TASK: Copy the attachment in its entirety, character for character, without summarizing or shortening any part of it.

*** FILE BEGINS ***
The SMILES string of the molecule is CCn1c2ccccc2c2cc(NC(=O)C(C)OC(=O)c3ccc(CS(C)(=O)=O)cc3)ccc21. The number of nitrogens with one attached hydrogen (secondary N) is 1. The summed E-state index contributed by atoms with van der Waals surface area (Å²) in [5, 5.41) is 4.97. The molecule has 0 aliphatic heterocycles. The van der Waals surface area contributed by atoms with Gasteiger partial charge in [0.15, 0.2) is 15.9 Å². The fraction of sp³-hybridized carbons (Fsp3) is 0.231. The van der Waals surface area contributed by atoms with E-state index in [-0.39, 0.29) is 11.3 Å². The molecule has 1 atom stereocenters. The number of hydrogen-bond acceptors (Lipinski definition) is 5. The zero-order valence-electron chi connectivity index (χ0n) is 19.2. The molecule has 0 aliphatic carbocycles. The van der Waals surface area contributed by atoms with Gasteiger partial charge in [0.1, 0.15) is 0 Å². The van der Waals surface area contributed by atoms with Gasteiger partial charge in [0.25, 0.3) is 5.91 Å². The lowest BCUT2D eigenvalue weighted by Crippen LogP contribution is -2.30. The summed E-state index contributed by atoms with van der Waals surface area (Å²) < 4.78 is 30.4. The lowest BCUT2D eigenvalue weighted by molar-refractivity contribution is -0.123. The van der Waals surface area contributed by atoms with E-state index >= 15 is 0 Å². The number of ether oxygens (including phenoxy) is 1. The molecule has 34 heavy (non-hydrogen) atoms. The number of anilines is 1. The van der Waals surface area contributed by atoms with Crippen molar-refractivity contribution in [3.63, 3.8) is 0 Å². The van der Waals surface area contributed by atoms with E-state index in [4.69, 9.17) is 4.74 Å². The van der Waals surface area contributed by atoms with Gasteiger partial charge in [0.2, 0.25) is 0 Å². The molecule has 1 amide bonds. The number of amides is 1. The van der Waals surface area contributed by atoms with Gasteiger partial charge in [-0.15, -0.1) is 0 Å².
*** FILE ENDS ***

The SMILES string of the molecule is CCn1c2ccccc2c2cc(NC(=O)C(C)OC(=O)c3ccc(CS(C)(=O)=O)cc3)ccc21. The number of nitrogens with one attached hydrogen (secondary N) is 1. The summed E-state index contributed by atoms with van der Waals surface area (Å²) in [5, 5.41) is 4.97. The molecule has 0 aliphatic heterocycles. The van der Waals surface area contributed by atoms with Gasteiger partial charge in [0.15, 0.2) is 15.9 Å². The fraction of sp³-hybridized carbons (Fsp3) is 0.231. The van der Waals surface area contributed by atoms with E-state index in [-0.39, 0.29) is 11.3 Å². The molecule has 1 atom stereocenters. The number of hydrogen-bond acceptors (Lipinski definition) is 5. The zero-order valence-electron chi connectivity index (χ0n) is 19.2. The molecule has 0 aliphatic carbocycles. The van der Waals surface area contributed by atoms with Gasteiger partial charge in [0.1, 0.15) is 0 Å². The van der Waals surface area contributed by atoms with Gasteiger partial charge in [0.25, 0.3) is 5.91 Å². The lowest BCUT2D eigenvalue weighted by Crippen LogP contribution is -2.30. The summed E-state index contributed by atoms with van der Waals surface area (Å²) < 4.78 is 30.4. The lowest BCUT2D eigenvalue weighted by molar-refractivity contribution is -0.123. The van der Waals surface area contributed by atoms with E-state index >= 15 is 0 Å². The number of ether oxygens (including phenoxy) is 1. The molecule has 34 heavy (non-hydrogen) atoms. The number of anilines is 1. The van der Waals surface area contributed by atoms with Crippen molar-refractivity contribution in [3.63, 3.8) is 0 Å². The van der Waals surface area contributed by atoms with E-state index in [4.69, 9.17) is 4.74 Å². The van der Waals surface area contributed by atoms with Gasteiger partial charge in [0.2, 0.25) is 0 Å². The molecule has 1 amide bonds. The number of amides is 1. The van der Waals surface area contributed by atoms with Gasteiger partial charge in [-0.15, -0.1) is 0 Å².